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Apple with apples: price comparison business NZ Compare on the rise as it brings new markets to the masses

It’s big business overseas, but comparison sites – and the affiliate-based business model that usually goes along with them – have been reasonably slow to catch on here. NZ Compare plans to change all that and, after starting off with broadband in 2014, plans to move into a host of new verticals.

With the potential to change the way we choose broadband plans, switch electricity companies and buy insurance, price comparison services make a lot of sense: instead of visiting every provider’s website – or, god forbid, picking up the phone to ring around – comparison sites let us sit back, relax and choose the best deal quickly and easily. The company we choose gets our business, the comparison site gets its commission and we find what we’re looking for without the fuss.

Globally, comparison services are booming, with the UK the proverbial canary in the coal mine for the last decade. Research carried out by the Competition and Markets Authority over there finds lots to love – namely making it quicker and easier to find the best deal on simple household services, and encouraging suppliers to compete harder to provide lower prices and greater choice to customers.

“Overall digital comparison tools (DCTs) should result in lower prices and better choices,” says that report, “particularly where we know from past work that people often do not shop around – such as in energy and financial services.”

So when is New Zealand going to catch on?

“It’s an idea that has never really taken off in New Zealand,” says Gavin Male, CEO and co-founder of NZ Compare, a suite of New Zealand comparison sites across personal finance, utilities and finance sectors which attract around 80,000 visitors a month, “but people are becoming more comfortable with researching and switching providers. Couple that with deregulated markets and more service providers and you have an excellent platform for competition and comparison.”

Gavin Male (left), CEO of NZ Compare with co-founder Alex Grace

The current New Zealand players vary by size and sector. Powerswitch and What’s My Number are the most established in the utility sector and receive backing from the Electricity Authority. Life Direct, owned by TradeMe has been comparing life Insurance for a number of years, Glimp offers broadband comparisons and, in a recent development, NZME has taken a majority shareholding in a comparison service called Ratebroker.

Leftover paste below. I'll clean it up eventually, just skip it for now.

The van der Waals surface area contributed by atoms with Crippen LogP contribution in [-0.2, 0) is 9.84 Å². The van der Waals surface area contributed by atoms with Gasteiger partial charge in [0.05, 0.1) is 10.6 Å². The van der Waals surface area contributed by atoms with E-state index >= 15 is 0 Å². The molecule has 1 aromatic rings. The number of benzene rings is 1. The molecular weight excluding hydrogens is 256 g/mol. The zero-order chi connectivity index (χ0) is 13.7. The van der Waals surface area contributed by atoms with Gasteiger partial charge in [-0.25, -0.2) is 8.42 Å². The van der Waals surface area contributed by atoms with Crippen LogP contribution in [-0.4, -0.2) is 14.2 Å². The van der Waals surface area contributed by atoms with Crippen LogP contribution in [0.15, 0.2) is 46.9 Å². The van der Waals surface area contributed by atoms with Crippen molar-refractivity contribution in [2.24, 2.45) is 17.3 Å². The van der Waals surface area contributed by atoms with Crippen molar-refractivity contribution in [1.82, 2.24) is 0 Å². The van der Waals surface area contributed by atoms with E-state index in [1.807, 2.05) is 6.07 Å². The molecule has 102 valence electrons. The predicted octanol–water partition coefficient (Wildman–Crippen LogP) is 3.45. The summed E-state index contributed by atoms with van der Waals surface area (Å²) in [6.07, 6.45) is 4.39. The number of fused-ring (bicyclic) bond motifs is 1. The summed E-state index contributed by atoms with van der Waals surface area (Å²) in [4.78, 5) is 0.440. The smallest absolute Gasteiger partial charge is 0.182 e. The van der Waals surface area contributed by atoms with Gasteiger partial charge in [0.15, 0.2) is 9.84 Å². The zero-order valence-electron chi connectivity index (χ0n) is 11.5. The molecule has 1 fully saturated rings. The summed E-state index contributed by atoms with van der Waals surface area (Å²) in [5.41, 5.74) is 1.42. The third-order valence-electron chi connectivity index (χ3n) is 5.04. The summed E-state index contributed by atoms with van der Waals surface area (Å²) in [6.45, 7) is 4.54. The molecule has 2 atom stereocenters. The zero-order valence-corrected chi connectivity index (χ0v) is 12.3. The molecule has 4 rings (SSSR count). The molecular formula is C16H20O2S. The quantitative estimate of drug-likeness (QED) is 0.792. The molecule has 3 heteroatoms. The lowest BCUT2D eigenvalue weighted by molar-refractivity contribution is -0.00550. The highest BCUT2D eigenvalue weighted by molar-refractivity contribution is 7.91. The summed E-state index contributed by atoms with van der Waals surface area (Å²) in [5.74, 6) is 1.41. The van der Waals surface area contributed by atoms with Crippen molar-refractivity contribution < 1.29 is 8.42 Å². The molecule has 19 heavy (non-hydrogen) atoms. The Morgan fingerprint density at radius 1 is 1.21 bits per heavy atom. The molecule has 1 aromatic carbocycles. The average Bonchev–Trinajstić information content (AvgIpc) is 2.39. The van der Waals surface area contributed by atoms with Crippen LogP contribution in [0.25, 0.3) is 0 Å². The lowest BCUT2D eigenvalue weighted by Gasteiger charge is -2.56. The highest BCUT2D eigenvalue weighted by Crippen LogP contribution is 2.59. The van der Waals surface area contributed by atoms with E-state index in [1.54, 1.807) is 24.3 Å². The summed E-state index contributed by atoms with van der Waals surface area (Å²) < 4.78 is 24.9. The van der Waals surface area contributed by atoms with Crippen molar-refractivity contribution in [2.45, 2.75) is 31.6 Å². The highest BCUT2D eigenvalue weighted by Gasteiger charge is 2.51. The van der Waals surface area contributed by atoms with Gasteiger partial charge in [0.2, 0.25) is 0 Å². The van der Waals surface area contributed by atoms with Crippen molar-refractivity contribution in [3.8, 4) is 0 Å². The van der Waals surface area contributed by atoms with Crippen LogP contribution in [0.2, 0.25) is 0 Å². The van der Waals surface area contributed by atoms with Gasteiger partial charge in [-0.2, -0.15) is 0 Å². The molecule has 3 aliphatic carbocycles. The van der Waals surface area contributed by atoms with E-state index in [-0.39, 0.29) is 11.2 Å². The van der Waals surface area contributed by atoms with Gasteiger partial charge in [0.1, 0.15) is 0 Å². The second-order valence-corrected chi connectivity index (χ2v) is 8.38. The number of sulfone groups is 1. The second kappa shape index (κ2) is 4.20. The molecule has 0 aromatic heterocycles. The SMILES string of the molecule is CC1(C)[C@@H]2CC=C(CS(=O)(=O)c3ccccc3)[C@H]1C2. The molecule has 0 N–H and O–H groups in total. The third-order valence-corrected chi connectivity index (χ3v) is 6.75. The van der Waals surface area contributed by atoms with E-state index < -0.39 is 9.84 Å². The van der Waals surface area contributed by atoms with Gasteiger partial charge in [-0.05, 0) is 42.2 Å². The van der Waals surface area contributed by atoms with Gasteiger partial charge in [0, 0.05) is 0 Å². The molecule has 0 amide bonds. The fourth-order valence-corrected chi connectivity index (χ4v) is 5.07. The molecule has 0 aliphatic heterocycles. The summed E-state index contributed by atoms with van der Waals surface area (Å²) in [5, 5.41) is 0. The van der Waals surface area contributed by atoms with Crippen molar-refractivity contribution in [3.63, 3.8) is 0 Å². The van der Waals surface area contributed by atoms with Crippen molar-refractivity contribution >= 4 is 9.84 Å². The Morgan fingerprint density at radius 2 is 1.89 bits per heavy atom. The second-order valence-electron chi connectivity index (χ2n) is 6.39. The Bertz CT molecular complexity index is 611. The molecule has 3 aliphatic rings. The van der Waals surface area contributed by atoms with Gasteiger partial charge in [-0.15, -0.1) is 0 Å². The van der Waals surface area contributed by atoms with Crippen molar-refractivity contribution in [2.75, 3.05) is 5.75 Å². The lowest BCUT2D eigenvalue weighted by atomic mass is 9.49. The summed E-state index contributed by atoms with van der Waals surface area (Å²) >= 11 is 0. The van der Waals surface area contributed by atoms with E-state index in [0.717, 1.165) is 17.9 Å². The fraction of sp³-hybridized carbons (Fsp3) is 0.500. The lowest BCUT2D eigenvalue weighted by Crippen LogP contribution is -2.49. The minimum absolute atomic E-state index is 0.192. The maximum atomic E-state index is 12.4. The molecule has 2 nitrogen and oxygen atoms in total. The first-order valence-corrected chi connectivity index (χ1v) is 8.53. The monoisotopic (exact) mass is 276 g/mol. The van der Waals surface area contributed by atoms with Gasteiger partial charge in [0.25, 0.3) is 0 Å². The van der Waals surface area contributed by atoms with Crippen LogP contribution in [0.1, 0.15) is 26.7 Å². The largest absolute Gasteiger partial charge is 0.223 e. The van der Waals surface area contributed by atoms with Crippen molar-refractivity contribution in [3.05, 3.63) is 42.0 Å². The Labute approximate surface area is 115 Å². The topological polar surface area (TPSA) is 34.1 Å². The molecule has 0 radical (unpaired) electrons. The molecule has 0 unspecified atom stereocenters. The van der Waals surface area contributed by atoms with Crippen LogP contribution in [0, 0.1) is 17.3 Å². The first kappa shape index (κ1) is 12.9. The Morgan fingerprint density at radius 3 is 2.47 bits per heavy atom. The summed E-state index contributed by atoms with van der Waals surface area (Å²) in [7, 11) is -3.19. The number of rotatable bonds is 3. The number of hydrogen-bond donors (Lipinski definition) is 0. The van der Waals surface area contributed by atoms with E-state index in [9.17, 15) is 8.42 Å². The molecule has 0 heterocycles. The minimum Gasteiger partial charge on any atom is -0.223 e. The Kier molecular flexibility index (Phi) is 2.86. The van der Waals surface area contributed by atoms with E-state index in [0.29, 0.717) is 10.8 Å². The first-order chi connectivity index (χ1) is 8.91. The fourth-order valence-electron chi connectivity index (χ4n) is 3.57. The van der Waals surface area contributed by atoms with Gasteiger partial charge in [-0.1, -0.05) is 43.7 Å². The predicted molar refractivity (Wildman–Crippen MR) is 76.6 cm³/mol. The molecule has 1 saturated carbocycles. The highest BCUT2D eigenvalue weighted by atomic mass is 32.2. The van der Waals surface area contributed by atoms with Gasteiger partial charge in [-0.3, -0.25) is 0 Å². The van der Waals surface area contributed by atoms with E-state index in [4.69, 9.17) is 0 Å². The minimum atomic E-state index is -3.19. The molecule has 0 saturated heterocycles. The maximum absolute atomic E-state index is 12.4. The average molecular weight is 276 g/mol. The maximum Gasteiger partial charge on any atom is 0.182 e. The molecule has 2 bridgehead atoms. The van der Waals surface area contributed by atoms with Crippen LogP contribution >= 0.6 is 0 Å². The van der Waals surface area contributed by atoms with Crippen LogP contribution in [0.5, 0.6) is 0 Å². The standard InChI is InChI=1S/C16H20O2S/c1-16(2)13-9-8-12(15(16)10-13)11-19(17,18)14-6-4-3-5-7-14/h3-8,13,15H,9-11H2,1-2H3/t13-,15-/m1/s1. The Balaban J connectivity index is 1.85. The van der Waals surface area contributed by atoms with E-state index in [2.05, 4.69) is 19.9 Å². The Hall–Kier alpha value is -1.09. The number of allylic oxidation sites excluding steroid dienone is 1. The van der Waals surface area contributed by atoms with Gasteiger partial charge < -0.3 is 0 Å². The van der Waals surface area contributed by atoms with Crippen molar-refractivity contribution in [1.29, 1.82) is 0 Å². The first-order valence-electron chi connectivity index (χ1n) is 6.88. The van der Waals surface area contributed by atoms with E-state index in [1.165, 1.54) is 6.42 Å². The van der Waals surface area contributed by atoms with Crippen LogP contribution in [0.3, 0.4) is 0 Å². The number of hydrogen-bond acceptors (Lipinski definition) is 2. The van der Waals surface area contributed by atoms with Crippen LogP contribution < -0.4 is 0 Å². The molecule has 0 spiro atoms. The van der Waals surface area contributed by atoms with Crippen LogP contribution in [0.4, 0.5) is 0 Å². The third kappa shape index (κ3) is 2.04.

Male says NZ Compare was born primarily out of the frustration he felt upon arriving in New Zealand in 2014.

“I landed with my young family and went about setting up my new life, but none of the tools and resources that I was used to in the UK where available. It was painful.”

“A successful business idea should always be about solving a problem and having had some experience in the UK with comparison sites and affiliate marketing I knew plenty about the processes and the idea began to take shape.”

Male built Broadband Compare, a basic WordPress blog, formed a partnership with internet provider MyRepublic and the site began to generate sales.

It was enough to confirm a consumer demand. The first website, Broadband Compare was launched in June 2016 and followed by Power, Mobile and Travel verticals. The company now has 16 employees and continues to expand into new verticals: Money Compare, the company's financial comparison website will be launching in the next few weeks.

There’s more to it however than just price comparison. Male says the company made the early decision to become an “asset rich” digital business, developing ad hoc projects alongside the core consumer product. Case in point, the company’s new insights offering, Broadband Pulse.  

“Broadband Pulse is a business information product that collates all the information in the NZ broadband sector as well as real user data around intent and decision making captured from users on the Broadband Compare website,” says Male.

“This has been a great success and already has major brands subscribed helping to shape the products that they are releasing into the market for New Zealand consumers.”

And those insights show that, for the consumer, it’s often about more than just rock bottom prices (The Wirecutter, which was bought by the New York Times last year, offers recommendations after in-depth testing and takes a cut of the purchases they inspire).

“You need to be sure you are comparing apples with apples,” says Male. “Our sites do not simply order products by price and our July Broadband Pulse report actually showed that over 20 percent of people switching plans and providers through Broadband Compare were moving to a more expensive broadband plan with better features for their needs.”

And there appears to be plenty of room for growth as the company continues to explore new verticals. AfterMoney Compare, it plans to launch Price Compare, covering all types of retail segments (this has existed in the local market for a while now with companies like PriceSpy and PriceMe). 

“We are talking to a number of potential partners around investment opportunities and ways that we can build and grow the NZ Compare brand,” says Male. “We’ll be building business information products for the energy and mobile sectors as well as developing our online market research panel, Opinion Compare, over the coming months.”  

After that it may explore overseas options.  

“We’ve developed the comparison platform to be sector agnostic so who knows what else, or where else, we might be comparing come the end of the decade.”

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